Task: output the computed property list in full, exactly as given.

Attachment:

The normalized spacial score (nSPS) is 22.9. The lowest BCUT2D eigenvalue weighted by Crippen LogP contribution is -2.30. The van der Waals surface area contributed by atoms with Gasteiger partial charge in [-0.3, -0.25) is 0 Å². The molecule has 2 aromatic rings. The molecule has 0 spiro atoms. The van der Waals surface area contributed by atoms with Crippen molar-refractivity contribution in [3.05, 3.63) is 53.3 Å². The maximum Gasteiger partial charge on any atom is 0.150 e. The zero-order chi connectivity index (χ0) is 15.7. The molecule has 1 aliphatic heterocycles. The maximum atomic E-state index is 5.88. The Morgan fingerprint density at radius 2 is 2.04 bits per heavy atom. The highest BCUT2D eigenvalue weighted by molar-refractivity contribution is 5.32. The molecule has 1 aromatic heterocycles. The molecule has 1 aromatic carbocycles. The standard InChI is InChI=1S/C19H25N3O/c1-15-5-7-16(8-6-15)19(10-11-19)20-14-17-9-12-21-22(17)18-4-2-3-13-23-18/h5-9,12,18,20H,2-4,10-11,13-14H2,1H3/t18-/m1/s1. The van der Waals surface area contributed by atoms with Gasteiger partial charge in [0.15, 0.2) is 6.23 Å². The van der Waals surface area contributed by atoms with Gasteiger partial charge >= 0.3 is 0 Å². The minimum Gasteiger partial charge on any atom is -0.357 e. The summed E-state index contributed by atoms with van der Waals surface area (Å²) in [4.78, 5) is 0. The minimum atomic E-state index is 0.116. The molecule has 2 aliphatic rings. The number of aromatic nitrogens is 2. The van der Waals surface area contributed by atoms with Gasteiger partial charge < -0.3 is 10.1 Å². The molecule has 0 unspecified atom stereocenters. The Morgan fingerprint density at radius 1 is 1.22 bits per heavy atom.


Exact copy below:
The normalized spacial score (nSPS) is 22.9. The lowest BCUT2D eigenvalue weighted by Crippen LogP contribution is -2.30. The van der Waals surface area contributed by atoms with Gasteiger partial charge in [-0.3, -0.25) is 0 Å². The molecule has 2 aromatic rings. The molecule has 0 spiro atoms. The van der Waals surface area contributed by atoms with Crippen molar-refractivity contribution in [3.05, 3.63) is 53.3 Å². The maximum Gasteiger partial charge on any atom is 0.150 e. The zero-order chi connectivity index (χ0) is 15.7. The molecule has 1 aliphatic heterocycles. The maximum atomic E-state index is 5.88. The Morgan fingerprint density at radius 2 is 2.04 bits per heavy atom. The highest BCUT2D eigenvalue weighted by molar-refractivity contribution is 5.32. The molecule has 1 aromatic heterocycles. The molecule has 1 aromatic carbocycles. The standard InChI is InChI=1S/C19H25N3O/c1-15-5-7-16(8-6-15)19(10-11-19)20-14-17-9-12-21-22(17)18-4-2-3-13-23-18/h5-9,12,18,20H,2-4,10-11,13-14H2,1H3/t18-/m1/s1. The van der Waals surface area contributed by atoms with Gasteiger partial charge in [0.15, 0.2) is 6.23 Å². The van der Waals surface area contributed by atoms with Gasteiger partial charge >= 0.3 is 0 Å². The minimum Gasteiger partial charge on any atom is -0.357 e. The summed E-state index contributed by atoms with van der Waals surface area (Å²) in [4.78, 5) is 0. The minimum atomic E-state index is 0.116. The molecule has 2 aliphatic rings. The number of aromatic nitrogens is 2. The van der Waals surface area contributed by atoms with Gasteiger partial charge < -0.3 is 10.1 Å². The molecule has 0 unspecified atom stereocenters. The Morgan fingerprint density at radius 1 is 1.22 bits per heavy atom.